The gorge's smooth, undulating sides were created when molten lava cooled, then separated, leaving an atmospheric cavern with a waterfall gushing within.

The river wild

While other islands boast that they have a beach for every day of the year, Dominica claims to have 365 rivers instead.

The most famous of these is the Indian River, where the indigenous Kalinago, who still populate the island, once paddled dugout canoes to trade with European ships.

Here, we watched white land crabs scuttle over the ground and a green iguana snake down a tree as we rowed up the waterway fringed with freshwater fems, palm trees and wild hibiscus.

Farther on, buttress mangrove roots twisted together in a riot of wave-like formations, giving the place an enchanted feel even before we spied the wooden hut used in Pirates of the Caribbean: Dead Man's Chest.

Back at our own rainforest retreat, we relaxed on deck, rum punch in hand to watch the sun breathe its last gasp to the sea before a superb meal in the gourmet restaurant. If you want to pick up some tips from chef Fabio Fernandes, he will join you in your villa's fully equipped kitchen to make a tasty lionfish risotto.

It's far from your average cooking class, though - first, you have to catch the fish. And so we took to the seas with Captain Don, leaving Secret Bay's Tibay Beach on our lionfish hunt.

The colourful fish may look exotic, but it is an opportunistic predator that kills off other sea life if its numbers aren't controlled. It hides under rocks on the reef, so spearing one involves free diving - plus a lot of care to avoid the fan of spines.

"If you get stung by one, you are going to cry for your mother," warned Captain Don. This mum wouldn't have been much use: unable to use flippers thanks to my duff knee, I snorkelled lazily on the surface watching the men do the work.

It clearly wasn't as easy as it looked, with my son struggling to dive deep enough in some places, his aim failing in others. Then, just as Captain Don and I were admiring a stingray, the jubilant cry of "I got one!" reached my ears.

We returned to the villa with our fish for a very tasty lunch. We did not have time to find Dominica's resident pod of sperm whales, nor the cash to splash on a licence to swim with them. But we did squeeze in one more snorkelling trip in the south of the island, spying princess parrot fish, squirrelfish, and an encrusted cannon and link from the anchor chain of a 17th-century Spanish galleon.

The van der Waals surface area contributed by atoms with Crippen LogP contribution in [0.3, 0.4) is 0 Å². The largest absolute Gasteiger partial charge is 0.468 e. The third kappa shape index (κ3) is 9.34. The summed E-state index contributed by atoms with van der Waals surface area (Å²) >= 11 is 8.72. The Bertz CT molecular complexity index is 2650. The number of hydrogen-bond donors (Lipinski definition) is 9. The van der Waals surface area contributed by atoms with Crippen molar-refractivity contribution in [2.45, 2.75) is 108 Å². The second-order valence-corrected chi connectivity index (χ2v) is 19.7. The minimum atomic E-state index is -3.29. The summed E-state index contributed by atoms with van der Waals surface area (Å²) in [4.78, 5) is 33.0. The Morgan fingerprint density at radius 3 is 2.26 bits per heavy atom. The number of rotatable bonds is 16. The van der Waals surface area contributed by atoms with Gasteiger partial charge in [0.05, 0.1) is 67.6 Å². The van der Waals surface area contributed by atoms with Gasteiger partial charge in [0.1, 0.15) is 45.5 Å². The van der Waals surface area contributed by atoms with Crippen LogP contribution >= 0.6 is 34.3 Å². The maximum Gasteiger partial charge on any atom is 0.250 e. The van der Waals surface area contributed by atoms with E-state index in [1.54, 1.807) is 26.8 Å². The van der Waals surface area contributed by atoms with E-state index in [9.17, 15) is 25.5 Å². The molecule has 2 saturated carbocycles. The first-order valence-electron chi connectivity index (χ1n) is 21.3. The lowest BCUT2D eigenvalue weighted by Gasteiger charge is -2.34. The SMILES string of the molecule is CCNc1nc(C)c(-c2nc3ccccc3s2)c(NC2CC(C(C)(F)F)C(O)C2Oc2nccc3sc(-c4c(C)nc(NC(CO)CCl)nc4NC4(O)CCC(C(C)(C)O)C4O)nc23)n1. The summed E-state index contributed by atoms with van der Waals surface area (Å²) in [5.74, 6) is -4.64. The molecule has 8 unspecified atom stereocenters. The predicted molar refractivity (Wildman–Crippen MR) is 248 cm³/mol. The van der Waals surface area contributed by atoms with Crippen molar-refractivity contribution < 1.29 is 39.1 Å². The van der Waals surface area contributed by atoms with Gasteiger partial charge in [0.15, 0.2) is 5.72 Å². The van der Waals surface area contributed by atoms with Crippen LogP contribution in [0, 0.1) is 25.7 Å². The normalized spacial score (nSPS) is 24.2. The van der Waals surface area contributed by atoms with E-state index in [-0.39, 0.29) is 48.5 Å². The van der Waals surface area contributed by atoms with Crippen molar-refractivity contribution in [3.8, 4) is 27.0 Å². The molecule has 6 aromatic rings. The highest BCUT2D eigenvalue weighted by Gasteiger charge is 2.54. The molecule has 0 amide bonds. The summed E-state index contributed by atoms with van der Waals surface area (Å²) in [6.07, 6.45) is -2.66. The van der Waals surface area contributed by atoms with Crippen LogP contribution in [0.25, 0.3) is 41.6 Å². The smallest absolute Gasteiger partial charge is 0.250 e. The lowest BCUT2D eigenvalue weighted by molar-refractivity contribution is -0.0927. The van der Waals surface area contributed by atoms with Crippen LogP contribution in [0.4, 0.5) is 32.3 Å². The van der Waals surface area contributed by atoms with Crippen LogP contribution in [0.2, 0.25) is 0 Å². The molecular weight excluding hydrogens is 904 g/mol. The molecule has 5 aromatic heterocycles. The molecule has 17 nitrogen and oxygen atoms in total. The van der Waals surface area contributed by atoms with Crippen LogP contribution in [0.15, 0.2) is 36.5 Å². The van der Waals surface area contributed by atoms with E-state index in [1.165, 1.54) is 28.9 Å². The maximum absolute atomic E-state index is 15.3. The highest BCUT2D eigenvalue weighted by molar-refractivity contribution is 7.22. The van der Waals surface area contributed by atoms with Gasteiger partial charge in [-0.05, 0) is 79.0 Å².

There was more, too: among the giant barrel sponges looking for all the world like mini volcanic craters on the reef, the water was positively fizzing with bubbles, released from vents in the seabed.

No wonder they call it Champagne Reef; it felt like we were swimming in a giant glass of the stuff. I may not have reached the Boiling Lake, but I got my bubbles after all.

Book it: Elegant Resorts offers a week's half board in Ti-Fey Villa at Secret Bay from £6,525 per person including flights and transfers. Elegantresorts.co.uk

Where to stay in Dominica

Fort young hotel

In the pocket-sized capital of Roseau, this hotel, in an old fort lapped by waves, has Just had a contemporary makeover to attract leisure travellers. Its new all-inclusive programme features daily excursions. fortyounghotel.com

Jungle Bay Resort & Spa

After it was destroyed by Hurricane Maria in 2017, Jungle Bay relocated near Soufriere, where it has 60 eco villas. It focuses on wellness and nature, with daily activities and yoga. junglebaydominica.com

Cabrits Resort & Spa Kempinksi

With 150 modern rooms, the Kempinski in the north of the island comes with all the usual resort hotel facilities, including four pools. Cabrits National Park is home to hiking trails and an 18th­century British garrison. kempinski.com